Ches Smith: A Force of Nature

The drummer-composer Ches Smith builds a reputation as bandleader and sideman

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Mary Halvorson Trio (L to R): Ches Smith, John Hebert, Mary Halvorson
By Peter Gannushkin
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Ches Smith
By Ziga Koritnik

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Between August and September, drummer and composer Ches Smith went on tour with guitarist Mary Halvorson in Colombia and Portugal, performed in Brooklyn with Marc Ribot’s post-everything trio Ceramic Dog, played an NYC album-release show with pianist Matt Mitchell, toured the West Coast with reedman Ben Goldberg’s Unfold Ordinary Mind and still managed to fit in a performance with the instrumental rock band Secret Chiefs 3 at John Zorn’s Masada Marathon in New York.

Smith’s relentless schedule extends to the recording studio as well. He appears on three hotly anticipated recent releases: Illusionary Sea (Firehouse 12), by the Mary Halvorson Septet; Fiction (Pi), Mitchell’s roiling debut album of richly textured, angular duets; and Shadow Man (ECM), avant-garde saxophonist Tim Berne’s dense, atmospheric sophomore album with the quartet Snakeoil. (The latter two feature Smith’s melodic chops on vibraphone in addition to his drumming.) He also appeared on two releases earlier in the year: Hammered (Clean Feed) with These Arches, his own punk-inflected quintet, and Your Turn (Northern Spy) with Ribot’s Ceramic Dog.

In his late 30s, Smith is one of the busiest drummers working in the avant-garde today. But as Ribot explains, he works equally hard and smart. “He’s one of the best drummers I’ve ever worked with—not just a drummer, but a composer and a musical thinker,” says the guitarist. “You’ve read [Marquis de] Sade’s Philosophy in the Bedroom, well, this is philosophy in the tour bus. We have a mutually pessimistic understanding of human nature, but we both like to rock the house.”

Since he moved to Brooklyn in 2008, Smith has continually stretched the parameters of the jazz idiom, straddling the musical spaces shared between his jazz heroes and free improvisation, modern classical music, experimental rock and noise. He takes an unapologetically postmodern cue, juxtaposing lessons from King Crimson, Dead Kennedys, Black Flag, Albert Ayler and Fred Frith with jazz training that included hours spent transcribing parts by Elvin Jones, Chick Webb and Papa Jo Jones. “I decidedly don’t think in terms of genre,” Smith says. “I’ve always been attracted to the examples in each genre that defy it. I just try to play what I hear.” Smith’s eclectic interests are apparent in the music he composes for the projects he leads, too, including the Ches Smith Trio, with Jonathan Finlayson on trumpet and Stephan Crump on bass; the duo Good for Cows, with bassist Devin Hoff; the aforementioned These Arches, featuring Berne, Halvorson, Tony Malaby on tenor saxophone and Andrea Parkins on accordion, organ and electronics; and Congs for Brums, an experimental solo project in which he makes extensive use of electronics.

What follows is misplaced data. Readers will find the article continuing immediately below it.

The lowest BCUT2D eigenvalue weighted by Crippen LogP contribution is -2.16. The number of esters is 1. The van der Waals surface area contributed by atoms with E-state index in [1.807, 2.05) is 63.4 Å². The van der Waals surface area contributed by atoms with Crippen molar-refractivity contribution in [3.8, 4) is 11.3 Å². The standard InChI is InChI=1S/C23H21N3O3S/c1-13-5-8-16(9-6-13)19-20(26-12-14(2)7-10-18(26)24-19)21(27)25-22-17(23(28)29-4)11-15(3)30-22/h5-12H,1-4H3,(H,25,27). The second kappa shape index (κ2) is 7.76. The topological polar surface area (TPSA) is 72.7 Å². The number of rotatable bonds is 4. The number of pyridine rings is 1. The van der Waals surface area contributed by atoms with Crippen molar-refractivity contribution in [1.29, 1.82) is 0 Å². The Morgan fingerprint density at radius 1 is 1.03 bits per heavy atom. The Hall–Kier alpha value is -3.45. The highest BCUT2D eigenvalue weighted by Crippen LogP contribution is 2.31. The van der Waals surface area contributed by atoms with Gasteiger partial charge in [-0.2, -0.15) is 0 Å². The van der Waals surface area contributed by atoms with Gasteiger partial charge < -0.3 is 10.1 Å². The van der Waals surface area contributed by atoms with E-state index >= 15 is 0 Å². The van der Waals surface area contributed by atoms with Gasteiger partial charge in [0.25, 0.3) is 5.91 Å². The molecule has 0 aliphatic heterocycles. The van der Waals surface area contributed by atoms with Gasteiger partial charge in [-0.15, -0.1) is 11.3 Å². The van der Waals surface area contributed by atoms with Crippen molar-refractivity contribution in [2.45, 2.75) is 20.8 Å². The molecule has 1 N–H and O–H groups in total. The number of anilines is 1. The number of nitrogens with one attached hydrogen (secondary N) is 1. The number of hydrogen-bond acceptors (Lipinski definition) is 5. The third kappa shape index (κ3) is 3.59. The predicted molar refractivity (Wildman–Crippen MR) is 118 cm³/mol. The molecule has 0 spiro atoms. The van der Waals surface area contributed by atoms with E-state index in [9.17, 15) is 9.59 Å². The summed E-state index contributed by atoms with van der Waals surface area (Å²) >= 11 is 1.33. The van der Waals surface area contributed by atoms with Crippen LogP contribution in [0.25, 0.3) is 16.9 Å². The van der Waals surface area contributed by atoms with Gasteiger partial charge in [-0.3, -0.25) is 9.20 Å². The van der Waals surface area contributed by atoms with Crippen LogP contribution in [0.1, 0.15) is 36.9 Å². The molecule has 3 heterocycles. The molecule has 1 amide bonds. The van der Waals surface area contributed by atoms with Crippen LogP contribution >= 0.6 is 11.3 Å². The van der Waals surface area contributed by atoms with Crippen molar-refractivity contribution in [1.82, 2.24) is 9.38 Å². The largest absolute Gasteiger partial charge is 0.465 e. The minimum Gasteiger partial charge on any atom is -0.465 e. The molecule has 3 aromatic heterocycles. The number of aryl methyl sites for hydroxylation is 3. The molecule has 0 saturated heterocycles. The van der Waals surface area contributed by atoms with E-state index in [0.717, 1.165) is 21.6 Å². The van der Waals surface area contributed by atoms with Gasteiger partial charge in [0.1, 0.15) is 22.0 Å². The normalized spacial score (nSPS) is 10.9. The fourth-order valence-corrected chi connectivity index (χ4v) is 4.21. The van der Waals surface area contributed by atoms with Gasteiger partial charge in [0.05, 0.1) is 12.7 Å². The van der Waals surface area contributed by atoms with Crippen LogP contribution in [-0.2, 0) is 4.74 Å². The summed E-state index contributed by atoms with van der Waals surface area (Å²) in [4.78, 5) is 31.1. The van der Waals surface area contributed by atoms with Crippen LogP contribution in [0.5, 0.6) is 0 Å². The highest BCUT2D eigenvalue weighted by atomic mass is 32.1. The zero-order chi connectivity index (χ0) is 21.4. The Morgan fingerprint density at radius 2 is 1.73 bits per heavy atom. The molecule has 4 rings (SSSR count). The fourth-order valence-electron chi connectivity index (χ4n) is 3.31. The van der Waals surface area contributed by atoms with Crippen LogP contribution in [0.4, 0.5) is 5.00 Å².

Smith grew up in Sacramento, Calif., around the burgeoning grunge and metal scenes of the late ’80s and early ’90s, but he caught the jazz bug early. He attended the University of Oregon, where he majored in philosophy but continued studying jazz theory and performance with saxophonist Steve Owen and keyboardist Gary Versace. After graduating, he relocated to the Bay Area in 1995, playing in various bands including a community ensemble at Mills College in Oakland. At the urging of several faculty members, Smith enrolled in the master’s program at Mills on scholarship, studying with multi-instrumentalist Frith, composer Alvin Curran and percussionist William Winant.

His first day on campus, Winant asked Smith if he wanted to sub for him in one of his groups. “He was yelling at me from down the hall. He said, ‘Hey, man, lesson on Tuesday, and what are you doing in October? I’ve got a gig for you. You’ve got to go on tour with Mr. Bungle,’” Smith says, referring to the iconoclastic avant-garde metal group. It was an offer he couldn’t refuse.

Smith toured with Mr. Bungle in the U.S. and Australia for the rest of the semester, playing auxiliary percussion alongside drummer Danny Heifetz. “That was a mind-expanding experience for me,” Smith says. “It was the first time I played with a multiple percussion setup instead of the drum set.”

While on tour, he became close with bassist Trevor Dunn, whom he continues to collaborate with in Secret Chiefs 3 and other groups. Then Chiefs bassist Shahzad Ismaily suggested Smith to Ribot for the guitarist’s new trio project, Ceramic Dog. The informal audition took the form of a jam session involving a complex arrangement of a Ribot tune. Ostensibly, it didn’t go well, Smith says; however, several months later, Ribot called to offer Smith the gig.

This eventually led to work with Berne, who has championed Smith’s emotional intensity, subtle phrasing and generous spirit of collaboration across several groups. “If everyone was as committed to music and creativity as Ches Smith, there would be no need for television,” says Berne. “The man is a force of nature.”

Originally published in November 2013

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